Range expansion of a habitat-modifying species leads to loss of taxonomic diversity: a new and impoverished reef state
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Global climate change is predicted to have major negative impacts on biodiversity, particularly if important habitat-modifying species undergo range shifts. The sea urchin Centrostephanus rodgersii (Diadematidae) has recently undergone poleward range expansion to relatively cool, macroalgal dominated rocky reefs of eastern Tasmania (southeast Australia). As in its historic environment, C. rodgersii in the extended range is now found in association with a simplified ‘barrens’ habitat grazed free of macroalgae. The new and important role of this habitat-modifier on reef structure and associated biodiversity was clearly demonstrated by completely removing C. rodgersii from incipient barrens patches at an eastern Tasmanian site and monitoring the macroalgal response relative to unmanipulated barrens patches. In barrens patches from which C. rodgersii was removed, there was a rapid proliferation of canopy-forming macroalgae (Ecklonia radiata and Phyllospora comosa), and within 24 months the algal community structure had converged with that of adjacent macroalgal beds where C. rodgersii grazing was absent. A notable scarcity of limpets on C. rodgersii barrens in eastern Tasmania (relative to the historic range) likely promotes rapid macroalgal recovery upon removal of the sea urchin. In the recovered macroalgal habitat, faunal composition redeveloped similar to that from adjacent intact macroalgal beds in terms of total numbers of taxa, total individuals and Shannon diversity. In contrast, the faunal community of the barrens habitat is overwhelmingly impoverished. Of 296 individual floral/faunal taxa recorded, only 72 were present within incipient barrens, 253 were present in the recovered patches, and 221 were present within intact macroalgal beds. Grazing activity of C. rodgersii results in an estimated minimum net loss of approximately 150 taxa typically associated with Tasmanian macroalgal beds in this region. Such a disproportionate effect by a single range-expanding species demonstrates that climate change may lead to unexpectedly large impacts on marine biodiversity as key habitat-modifying species undergo range modification.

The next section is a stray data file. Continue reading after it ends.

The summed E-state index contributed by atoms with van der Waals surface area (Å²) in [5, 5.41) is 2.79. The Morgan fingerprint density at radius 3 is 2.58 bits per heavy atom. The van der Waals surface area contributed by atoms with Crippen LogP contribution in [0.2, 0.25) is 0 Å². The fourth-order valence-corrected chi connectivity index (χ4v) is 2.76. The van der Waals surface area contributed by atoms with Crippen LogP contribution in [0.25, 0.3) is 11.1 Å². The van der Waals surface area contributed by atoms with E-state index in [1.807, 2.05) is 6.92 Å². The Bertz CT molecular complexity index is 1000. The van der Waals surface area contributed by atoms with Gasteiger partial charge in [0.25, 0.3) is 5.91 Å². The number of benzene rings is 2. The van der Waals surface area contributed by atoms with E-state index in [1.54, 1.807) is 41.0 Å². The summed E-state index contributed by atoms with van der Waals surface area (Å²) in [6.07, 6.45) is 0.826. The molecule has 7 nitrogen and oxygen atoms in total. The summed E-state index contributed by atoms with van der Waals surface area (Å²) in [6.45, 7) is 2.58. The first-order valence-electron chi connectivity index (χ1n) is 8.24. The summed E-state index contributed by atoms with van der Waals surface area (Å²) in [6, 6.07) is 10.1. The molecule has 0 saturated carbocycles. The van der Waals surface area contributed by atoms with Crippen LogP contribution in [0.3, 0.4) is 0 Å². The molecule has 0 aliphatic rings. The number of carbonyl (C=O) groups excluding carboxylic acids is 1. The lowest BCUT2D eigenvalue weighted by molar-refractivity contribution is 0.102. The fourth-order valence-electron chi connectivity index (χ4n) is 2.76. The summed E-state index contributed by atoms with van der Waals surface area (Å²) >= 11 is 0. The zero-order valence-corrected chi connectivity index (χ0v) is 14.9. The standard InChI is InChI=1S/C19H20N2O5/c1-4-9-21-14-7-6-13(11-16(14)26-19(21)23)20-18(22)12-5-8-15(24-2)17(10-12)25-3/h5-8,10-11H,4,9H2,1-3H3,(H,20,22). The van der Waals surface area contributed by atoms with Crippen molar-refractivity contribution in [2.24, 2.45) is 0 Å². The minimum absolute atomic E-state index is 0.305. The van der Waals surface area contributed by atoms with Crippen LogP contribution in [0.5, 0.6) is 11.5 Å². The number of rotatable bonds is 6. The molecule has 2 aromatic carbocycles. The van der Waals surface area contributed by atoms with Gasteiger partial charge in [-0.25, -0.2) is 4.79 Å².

KeywordsBiodiversity Centrostephanus rodgersii Climate change Kelp beds Sea urchin barrens
I thank many dive volunteers who assisted with the fieldwork, particularly Anthony Reid, Dave Stevenson, Adam Stephens and Ryan Downie. I am grateful for the assistance in faunal identification received from Graham Edgar. This work was supported by the School of Zoology and the Tasmanian Aquaculture and Fisheries Institute—University of Tasmania, plus the CSIRO-UTAS joint programme in Quantitative Marine Science. This manuscript was improved by comments received from Craig Johnson and Joseph Valentine.
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